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Newsom 'evaluating options' on planned convention appearance as wildfires rage across California

Newsom 'evaluating options' on planned convention appearance as wildfires rage across California
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California Gov. Gavin NewsomGavin NewsomLongtime Newsom adviser arrested on domestic violence charges US records over 14 million coronavirus cases Overnight Health Care: Biden asked Fauci to serve as chief medical adviser | COVID-19 relief picks up steam as McConnell, Pelosi hold talks | Rhode Island Gov. Raimondo says she won't be Biden's HHS secretary MORE (D) may forgo his planned remarks at the virtual Democratic National Convention in response to wildfires burning across his state.

A series of storms has led to both fires and rolling electricity blackouts, leading the governor to evaluate options for his planned remarks Thursday night, Newsom adviser Dan Newman told Politico.

"The originally planned segment didn't make sense given the growth and severity of the fires," Newman said.

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Newsom has long been thought to harbor national political ambitions, and going through with the speech as planned could open him to accusations of ignoring problems in the state, Politico noted.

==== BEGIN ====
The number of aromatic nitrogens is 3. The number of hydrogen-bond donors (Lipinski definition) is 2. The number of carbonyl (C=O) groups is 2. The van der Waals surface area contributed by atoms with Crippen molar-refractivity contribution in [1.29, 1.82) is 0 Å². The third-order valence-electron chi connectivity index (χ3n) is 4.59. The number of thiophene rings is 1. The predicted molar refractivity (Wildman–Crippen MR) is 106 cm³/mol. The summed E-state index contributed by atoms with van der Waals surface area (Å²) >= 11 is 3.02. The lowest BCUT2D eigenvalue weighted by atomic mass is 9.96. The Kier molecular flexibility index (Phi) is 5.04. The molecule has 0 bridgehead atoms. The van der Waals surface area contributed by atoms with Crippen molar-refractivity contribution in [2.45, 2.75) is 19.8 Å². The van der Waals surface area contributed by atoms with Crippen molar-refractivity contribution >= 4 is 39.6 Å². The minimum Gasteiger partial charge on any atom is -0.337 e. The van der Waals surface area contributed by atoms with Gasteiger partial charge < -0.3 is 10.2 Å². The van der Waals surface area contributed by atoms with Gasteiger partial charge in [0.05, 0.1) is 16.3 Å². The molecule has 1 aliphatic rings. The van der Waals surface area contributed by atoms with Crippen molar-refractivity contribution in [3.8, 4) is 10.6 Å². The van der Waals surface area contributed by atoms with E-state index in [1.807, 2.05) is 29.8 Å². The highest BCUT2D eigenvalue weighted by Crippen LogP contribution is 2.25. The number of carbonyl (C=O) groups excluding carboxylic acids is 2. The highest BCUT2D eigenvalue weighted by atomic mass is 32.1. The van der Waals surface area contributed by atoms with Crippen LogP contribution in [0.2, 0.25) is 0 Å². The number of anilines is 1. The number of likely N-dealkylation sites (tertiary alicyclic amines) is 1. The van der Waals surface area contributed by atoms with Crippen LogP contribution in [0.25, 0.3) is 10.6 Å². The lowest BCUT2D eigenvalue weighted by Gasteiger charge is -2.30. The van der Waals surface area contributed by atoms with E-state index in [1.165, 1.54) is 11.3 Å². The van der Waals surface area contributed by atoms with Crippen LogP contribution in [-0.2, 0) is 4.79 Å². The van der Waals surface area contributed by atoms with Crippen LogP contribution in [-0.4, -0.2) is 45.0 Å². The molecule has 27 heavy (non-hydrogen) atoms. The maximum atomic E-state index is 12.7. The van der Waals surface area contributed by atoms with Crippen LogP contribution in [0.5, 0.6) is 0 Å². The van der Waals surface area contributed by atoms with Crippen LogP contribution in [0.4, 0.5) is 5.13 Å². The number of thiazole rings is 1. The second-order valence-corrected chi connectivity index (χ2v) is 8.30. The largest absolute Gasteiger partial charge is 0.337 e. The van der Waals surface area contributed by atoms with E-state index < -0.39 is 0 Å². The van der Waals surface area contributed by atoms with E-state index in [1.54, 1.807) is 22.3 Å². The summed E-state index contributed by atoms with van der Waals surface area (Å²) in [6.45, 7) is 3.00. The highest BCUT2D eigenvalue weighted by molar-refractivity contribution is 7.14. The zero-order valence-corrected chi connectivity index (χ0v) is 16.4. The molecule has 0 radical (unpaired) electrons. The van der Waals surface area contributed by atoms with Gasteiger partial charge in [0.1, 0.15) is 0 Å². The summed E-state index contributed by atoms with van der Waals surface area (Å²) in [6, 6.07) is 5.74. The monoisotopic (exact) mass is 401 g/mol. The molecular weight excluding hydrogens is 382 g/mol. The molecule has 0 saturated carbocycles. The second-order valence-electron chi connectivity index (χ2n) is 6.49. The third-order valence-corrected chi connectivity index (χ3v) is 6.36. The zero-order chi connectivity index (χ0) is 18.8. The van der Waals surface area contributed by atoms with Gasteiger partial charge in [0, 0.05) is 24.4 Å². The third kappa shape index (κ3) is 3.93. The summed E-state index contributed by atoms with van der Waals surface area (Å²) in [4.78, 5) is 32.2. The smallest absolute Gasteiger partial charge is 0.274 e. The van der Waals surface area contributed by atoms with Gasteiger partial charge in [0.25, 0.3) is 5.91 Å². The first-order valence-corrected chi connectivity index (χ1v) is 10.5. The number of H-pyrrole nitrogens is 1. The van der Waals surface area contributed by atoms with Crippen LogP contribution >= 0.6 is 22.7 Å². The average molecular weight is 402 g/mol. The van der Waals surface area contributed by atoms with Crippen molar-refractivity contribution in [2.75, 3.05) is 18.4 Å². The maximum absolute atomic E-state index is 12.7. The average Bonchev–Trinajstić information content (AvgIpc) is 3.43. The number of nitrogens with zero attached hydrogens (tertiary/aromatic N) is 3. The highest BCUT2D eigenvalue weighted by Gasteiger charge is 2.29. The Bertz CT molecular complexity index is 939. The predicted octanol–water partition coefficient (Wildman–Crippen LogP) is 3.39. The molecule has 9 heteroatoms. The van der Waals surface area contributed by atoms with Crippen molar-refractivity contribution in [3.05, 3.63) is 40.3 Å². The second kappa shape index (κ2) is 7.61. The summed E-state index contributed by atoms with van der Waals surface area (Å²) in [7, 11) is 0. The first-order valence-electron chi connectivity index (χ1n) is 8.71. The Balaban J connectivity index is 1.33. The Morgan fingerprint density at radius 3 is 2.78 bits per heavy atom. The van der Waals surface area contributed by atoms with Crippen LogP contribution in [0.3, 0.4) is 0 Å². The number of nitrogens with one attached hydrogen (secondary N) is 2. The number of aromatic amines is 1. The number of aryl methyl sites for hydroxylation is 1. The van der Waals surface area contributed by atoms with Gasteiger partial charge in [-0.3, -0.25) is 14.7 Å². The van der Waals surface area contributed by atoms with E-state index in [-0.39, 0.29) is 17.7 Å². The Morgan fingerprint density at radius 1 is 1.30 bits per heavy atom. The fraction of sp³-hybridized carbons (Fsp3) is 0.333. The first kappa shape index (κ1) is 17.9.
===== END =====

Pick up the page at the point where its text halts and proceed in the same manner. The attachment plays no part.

The governor on Monday had described his remarks at virtual convention as “more of an engaged conversation with another well-known elected official.” While Newsom did not name the official in question, Thursday is also the night Democratic presidential nominee Joe BidenJoe BidenBiden says GOP senators have called to congratulate him Biden: Trump attending inauguration is 'of consequence' to the country Biden says family will avoid business conflicts MORE will address the convention, likely drawing broad viewership.

“I’m honored and certainly humbled by the privilege of having that time and that moment to engage with someone I have tremendous respect for,” he said Monday, according to The Sacramento Bee.

The governor said Wednesday that the state is fighting 367 fires. California has experienced nearly 11,000 lightning strikes and record-high heat. The fires include 23 “complex fires,” or those encompassing “an area that has multiple fires within a proximate geographic area,” according to Newsom. The 6,754 fires in the state since the beginning of 2020 far outpace the 4,000 fires in the state by this point last year, according to the governor’s office.